This new 60s and 70s musical concerns a cabaret restaurant called 'The Five and Dime' run by Mr Johnson. It used to be a lively and hip place with live bands. It is now run down, along with other business in the area. Rita, who works there, as well as having performed there in the past, has dreams of taking over ownership and revamping the place. However, she does not have the money. She is loaned the money by someone who unbeknown to her is working for Louis Carlyle, a vile con-man who has been trying to buy the 'The Five and Dime' from Mr Johnson for sometime in order to con thousands of pounds out of the local council in an improvement investment for the area.
This show has many fine songs that are intelligently written. I particularly liked the emotional " Start Again" and the wonderfully catchy "Concrete Town". In fact all the music is good and refreshingly original. However, I was disappointed with the sound system that spoilt some of the songs and sometimes made the actors sound somewhat amateurish. Maybe it was the part of the theatre I was sitting in? Sometimes you get certain areas of a theatre where for some technical reason the sound is not great! However, there is a CD available that was recorded by the Millfield cast, which I will be buying, and thus I will be able to enjoy the songs in all their glory!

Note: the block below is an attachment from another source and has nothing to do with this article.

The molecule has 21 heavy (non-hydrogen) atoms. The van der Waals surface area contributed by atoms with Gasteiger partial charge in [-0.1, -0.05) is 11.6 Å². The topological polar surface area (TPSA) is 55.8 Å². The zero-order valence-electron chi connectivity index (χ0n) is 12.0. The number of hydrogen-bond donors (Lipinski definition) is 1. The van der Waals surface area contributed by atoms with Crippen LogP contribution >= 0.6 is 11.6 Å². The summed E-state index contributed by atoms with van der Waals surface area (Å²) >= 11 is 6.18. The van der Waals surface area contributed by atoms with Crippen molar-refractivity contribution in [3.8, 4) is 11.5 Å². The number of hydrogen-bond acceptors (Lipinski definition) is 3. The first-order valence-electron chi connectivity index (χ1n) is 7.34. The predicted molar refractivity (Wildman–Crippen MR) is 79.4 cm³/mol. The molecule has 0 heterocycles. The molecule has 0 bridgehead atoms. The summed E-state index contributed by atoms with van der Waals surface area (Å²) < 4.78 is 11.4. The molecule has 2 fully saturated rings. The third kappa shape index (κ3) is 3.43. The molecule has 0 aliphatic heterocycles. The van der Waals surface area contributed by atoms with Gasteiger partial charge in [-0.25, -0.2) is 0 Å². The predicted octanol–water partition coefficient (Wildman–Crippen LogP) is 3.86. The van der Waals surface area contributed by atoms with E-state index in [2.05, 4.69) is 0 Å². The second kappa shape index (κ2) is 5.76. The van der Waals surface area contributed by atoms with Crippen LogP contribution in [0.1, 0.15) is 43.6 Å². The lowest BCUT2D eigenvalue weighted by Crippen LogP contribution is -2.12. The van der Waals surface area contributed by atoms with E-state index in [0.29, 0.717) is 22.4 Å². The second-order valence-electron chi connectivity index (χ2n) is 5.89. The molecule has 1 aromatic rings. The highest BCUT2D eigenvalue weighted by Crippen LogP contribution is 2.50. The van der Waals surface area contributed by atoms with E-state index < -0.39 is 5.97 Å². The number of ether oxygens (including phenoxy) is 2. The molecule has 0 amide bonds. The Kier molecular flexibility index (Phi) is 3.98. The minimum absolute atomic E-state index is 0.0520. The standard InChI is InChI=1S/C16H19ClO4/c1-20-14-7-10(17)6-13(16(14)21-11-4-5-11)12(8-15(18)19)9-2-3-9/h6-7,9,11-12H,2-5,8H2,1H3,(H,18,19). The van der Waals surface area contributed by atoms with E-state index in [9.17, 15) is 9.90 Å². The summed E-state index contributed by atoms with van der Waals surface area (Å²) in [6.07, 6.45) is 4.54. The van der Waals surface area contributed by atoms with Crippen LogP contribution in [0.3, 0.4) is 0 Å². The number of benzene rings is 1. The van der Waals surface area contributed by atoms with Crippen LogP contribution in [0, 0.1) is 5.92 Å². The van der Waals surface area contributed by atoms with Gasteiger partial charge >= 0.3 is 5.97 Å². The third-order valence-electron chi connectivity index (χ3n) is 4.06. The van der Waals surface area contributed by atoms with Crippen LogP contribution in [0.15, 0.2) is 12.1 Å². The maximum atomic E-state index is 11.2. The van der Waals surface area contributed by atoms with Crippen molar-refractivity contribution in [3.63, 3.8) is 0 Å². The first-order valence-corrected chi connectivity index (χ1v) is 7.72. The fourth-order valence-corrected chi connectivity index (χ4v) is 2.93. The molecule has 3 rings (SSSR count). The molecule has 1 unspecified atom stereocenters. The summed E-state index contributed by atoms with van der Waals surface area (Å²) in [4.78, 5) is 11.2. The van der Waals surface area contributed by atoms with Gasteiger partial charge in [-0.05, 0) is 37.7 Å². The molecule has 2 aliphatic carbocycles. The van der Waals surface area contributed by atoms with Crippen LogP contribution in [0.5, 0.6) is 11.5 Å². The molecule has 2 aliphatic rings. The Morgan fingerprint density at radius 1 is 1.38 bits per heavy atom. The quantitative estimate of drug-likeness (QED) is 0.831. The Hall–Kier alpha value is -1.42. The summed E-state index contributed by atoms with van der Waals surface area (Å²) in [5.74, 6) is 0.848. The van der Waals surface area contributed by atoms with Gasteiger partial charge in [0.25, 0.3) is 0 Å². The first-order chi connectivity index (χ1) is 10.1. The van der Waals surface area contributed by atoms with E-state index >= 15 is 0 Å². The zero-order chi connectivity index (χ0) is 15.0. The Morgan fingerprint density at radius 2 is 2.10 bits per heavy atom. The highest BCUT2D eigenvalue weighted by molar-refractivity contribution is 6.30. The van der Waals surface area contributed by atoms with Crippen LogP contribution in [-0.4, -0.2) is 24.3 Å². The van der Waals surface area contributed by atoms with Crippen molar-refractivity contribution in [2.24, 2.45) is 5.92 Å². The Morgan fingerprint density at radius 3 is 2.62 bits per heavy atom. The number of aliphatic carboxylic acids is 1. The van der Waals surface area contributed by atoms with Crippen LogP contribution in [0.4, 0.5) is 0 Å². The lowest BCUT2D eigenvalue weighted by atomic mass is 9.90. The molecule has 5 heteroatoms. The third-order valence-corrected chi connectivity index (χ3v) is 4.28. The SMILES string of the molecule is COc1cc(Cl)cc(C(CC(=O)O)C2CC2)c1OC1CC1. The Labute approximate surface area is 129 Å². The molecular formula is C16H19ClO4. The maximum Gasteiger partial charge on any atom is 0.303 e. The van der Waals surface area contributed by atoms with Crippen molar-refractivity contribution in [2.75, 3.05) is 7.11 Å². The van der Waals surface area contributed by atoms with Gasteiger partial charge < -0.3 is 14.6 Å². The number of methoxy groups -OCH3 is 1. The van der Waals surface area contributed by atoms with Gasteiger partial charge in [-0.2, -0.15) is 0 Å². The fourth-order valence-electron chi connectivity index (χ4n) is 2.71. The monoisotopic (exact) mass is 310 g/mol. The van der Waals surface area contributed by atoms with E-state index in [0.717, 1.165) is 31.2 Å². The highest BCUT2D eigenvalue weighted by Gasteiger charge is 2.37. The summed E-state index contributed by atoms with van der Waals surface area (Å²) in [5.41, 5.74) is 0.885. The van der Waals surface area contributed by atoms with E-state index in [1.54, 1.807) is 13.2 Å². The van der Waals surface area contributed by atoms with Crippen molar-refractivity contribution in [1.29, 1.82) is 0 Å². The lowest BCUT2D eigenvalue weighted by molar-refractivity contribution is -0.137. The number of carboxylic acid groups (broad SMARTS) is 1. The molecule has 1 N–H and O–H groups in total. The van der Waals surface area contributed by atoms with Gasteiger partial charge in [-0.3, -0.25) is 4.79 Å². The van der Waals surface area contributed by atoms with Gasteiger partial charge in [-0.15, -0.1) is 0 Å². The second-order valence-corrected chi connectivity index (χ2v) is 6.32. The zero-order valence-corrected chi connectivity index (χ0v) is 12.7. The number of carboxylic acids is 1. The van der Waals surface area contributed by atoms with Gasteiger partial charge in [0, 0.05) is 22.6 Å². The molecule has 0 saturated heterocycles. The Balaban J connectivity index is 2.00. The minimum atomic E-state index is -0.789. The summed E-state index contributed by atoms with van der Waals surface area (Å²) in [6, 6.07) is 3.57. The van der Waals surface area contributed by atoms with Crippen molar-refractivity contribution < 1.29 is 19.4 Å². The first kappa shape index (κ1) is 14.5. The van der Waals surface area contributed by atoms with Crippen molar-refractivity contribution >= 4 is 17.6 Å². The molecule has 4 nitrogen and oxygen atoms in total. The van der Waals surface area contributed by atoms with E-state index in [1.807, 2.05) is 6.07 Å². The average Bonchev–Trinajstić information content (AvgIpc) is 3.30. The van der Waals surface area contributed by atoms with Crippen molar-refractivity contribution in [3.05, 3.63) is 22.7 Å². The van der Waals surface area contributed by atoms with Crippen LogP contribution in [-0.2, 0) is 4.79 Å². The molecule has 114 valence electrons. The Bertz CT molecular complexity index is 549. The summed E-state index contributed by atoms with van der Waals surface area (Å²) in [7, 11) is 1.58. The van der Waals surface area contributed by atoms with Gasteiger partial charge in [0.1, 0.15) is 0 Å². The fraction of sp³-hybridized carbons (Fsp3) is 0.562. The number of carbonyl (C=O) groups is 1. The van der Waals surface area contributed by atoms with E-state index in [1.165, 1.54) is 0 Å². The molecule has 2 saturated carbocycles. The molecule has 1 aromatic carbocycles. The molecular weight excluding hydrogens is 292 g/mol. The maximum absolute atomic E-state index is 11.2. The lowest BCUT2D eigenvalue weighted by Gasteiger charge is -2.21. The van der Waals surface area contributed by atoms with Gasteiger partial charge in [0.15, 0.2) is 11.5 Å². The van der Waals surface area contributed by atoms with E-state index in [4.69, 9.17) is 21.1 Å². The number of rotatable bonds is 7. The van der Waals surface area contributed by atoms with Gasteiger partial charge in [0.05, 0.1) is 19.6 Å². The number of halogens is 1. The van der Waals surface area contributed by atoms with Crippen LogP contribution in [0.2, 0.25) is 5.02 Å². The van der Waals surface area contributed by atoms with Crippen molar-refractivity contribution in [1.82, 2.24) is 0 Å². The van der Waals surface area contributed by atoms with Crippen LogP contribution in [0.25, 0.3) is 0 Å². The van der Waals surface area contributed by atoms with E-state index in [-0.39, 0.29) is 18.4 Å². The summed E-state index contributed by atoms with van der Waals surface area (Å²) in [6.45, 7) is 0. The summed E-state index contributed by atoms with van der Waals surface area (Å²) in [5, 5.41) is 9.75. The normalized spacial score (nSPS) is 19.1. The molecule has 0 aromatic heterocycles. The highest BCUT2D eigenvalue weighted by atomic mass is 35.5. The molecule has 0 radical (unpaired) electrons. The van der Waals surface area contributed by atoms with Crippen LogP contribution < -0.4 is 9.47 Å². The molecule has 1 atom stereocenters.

The show has a cast of 18, mainly young actors who have much talent which we are sure to see many times in future West End shows. Nicholas Socratous, although not one of the leads, puts in a great performance as 'Tricks', who works for con man Louis Carlyle. A phenomenally convincing performance with superb facial and body movements which help Socratous pull off this funny and in my opinion important role. Al Gregg, is competent as Edie, ex boyfriend of Rita and a failed musician who has just returned from an unsuccessful time in the USA and now helps to keep the Five and Dime open. Susan Partridge as 'Rita' has a strong singing voice and so too does Caroline Alexander as 'Kelly'. David Schaal is funny and impressive as the big baddy, Louis Carlyle. In fact, according to the program notes Louis's character was given a larger role in this run than it was at the Millfield Theatre. This was an ingenious move by the writers as this character and 'Tricks' are a loveable nasty duo!
What I did find off putting is the silence between each scene. The stage would go dark and silent for about 10 seconds and then the lights would come on and the next scene begin. This did not work for me. I felt that some music between the scenes would have given the show a feeling of continuation.
Love at the Five and Dime is an invigorating original musical that hopefully will be noticed by some big investors who could put money into the show and thus give the show a much longer run. But, if not at least you can buy the CD!